Welcome to the final part of the Real Happiness track. This week’s meditations are based on our ability to nurture and grow an orientation of goodwill, inclusiveness, and connection. We will relate to ourselves in a different way, remembering our strengths and capacity to care. We will relate to others in a different way, recognizing how interconnected all of our lives are. Even though our more habituated tendency might be to remember the things we’ve done wrong and the mistakes we’ve made, the things we regret, we can consciously shift our attention to include the good within ourselves and so too when we look at others.

This is not an exercise meant to deny that anything is wrong or regrettable. But, if we look at somebody and we only think about the mistakes they’ve made, then a tremendous sense of self and other and us and them can be reinforced. Whereas, if we include even one good thing, if we can think of it, then a bridge is built so that when we honestly and directly look at what’s difficult, it’s more from a stance of being side by side rather than across this huge gulf of seeming separation.

So, beginning with yourself, you can sit comfortably just in a relaxed and easy posture. Close your eyes or not. See if you can think of one good thing you did yesterday. It may not have been very big or grandiose, maybe you smiled at somebody, maybe you listened to them, maybe you let go of some annoyance at a slow clerk in a store, maybe you forgave yourself for not saying something totally correctly, maybe you were generous, maybe you tried to meditate, maybe you thanked a bus driver. It’s not conceit or arrogance to consider these things, but it’s quite nourishing, replenishing to take joy, to take delight in the good that moves through us that we can manifest. And if at any time, whether with ourselves or somebody else we cannot think of something good, then there’s another reflection that we do, which is simply to recall that all beings want to be happy.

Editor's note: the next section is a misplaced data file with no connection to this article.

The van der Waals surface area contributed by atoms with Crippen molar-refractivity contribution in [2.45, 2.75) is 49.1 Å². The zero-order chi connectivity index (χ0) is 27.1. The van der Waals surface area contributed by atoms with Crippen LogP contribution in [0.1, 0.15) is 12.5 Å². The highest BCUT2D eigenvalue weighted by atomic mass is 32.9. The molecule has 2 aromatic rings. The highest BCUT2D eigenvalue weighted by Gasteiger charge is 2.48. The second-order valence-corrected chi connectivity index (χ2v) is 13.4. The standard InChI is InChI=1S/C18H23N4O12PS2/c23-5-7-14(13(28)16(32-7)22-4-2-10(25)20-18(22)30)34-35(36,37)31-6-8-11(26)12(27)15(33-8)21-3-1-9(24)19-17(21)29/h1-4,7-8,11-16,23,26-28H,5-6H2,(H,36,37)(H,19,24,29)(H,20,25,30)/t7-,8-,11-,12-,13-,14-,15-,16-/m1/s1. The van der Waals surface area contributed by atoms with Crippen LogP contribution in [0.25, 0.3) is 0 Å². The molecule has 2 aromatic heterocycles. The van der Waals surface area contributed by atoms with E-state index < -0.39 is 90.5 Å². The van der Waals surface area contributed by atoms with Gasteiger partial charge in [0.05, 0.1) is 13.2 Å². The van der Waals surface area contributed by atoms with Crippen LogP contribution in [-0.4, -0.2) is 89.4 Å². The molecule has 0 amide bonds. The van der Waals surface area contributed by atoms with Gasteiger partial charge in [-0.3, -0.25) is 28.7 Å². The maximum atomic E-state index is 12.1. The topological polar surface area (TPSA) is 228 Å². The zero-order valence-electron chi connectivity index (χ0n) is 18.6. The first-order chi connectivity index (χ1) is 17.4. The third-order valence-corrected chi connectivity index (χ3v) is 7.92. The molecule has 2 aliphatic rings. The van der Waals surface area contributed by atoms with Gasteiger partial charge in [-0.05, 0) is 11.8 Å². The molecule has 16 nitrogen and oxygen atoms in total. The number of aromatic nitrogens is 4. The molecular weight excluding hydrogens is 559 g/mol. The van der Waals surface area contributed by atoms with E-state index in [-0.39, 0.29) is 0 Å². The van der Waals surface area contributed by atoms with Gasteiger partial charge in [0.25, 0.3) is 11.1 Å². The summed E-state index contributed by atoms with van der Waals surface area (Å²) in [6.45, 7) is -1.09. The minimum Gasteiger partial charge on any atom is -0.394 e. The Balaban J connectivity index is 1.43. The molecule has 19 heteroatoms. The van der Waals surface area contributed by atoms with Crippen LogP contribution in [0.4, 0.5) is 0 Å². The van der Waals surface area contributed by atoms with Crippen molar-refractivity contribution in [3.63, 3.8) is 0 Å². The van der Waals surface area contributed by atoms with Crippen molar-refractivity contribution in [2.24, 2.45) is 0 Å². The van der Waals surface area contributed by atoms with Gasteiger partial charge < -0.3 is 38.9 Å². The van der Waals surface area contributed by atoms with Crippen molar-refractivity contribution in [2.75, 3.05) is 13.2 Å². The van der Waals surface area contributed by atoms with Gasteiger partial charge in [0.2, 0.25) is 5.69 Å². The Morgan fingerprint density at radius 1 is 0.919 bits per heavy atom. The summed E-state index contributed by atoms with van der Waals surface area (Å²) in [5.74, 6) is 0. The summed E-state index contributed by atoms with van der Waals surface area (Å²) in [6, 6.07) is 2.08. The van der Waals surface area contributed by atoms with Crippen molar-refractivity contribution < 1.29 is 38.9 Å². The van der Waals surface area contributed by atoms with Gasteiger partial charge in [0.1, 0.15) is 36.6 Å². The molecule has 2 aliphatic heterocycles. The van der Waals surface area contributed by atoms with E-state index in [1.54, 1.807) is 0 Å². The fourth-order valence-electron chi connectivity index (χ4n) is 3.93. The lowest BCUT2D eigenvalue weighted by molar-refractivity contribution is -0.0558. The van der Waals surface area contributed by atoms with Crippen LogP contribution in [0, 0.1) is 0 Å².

Everybody wants to be happy. This urge towards happiness is nothing to be squeamish about or feel funny about. The problem is not the urge, the problem is ignorance, not really sensing where genuine happiness might be found. And so making the mistakes that might cause so much suffering for ourselves or for somebody else, but that urge toward happiness itself if rightful, it’s appropriate. And when we can combine it with wisdom instead of with ignorance, it becomes like a homing instinct for freedom that could help us cut through many obstacles. So, we start with ourselves and then with others looking for the good. And, if it’s just not gonna happen that way, we switch to this other reflection recalling that all beings want to be happy.

Think of a benefactor, someone who’s helped you. Here, the good qualities might come in a rush. You can appreciate that about them, those aspects, those efforts, those acts of kindness. Think of a good friend, appreciate the good within them. Think of someone you know who’s having a difficult time right now. Think of the good within them, perhaps the times they’ve reached out to help others. Their own sources of strength. You can see that this person is not just their problem, but something bigger. Think of someone you have a little bit of difficulty with, some conflict, dis-ease. See if you can find some good reflection in things they’ve done, choices they’ve made. And if not, you can switch to that other reflection remembering that they too, just like each one of us wants to be happy, they want to be happy.

Everybody wants the same sense of belonging, feeling at home in this body, this mind, this life, but ignorance is a very strong force. I will close with a few moments of the reflection that all beings want to be happy and may they be happy. You can silently repeat that over and over again. And when you feel ready, you can open your eyes. Notice the effect this meditation may have had on you. We can be so much more accustomed to looking at what’s wrong, what’s negative, what’s difficult. See what it’s like to have turned your attention to include the good within yourself, the good within others.

The 2020 Real Happiness Challenge is sponsored by Happify. Happify offers Science-based activities and games to reduce stress and worry.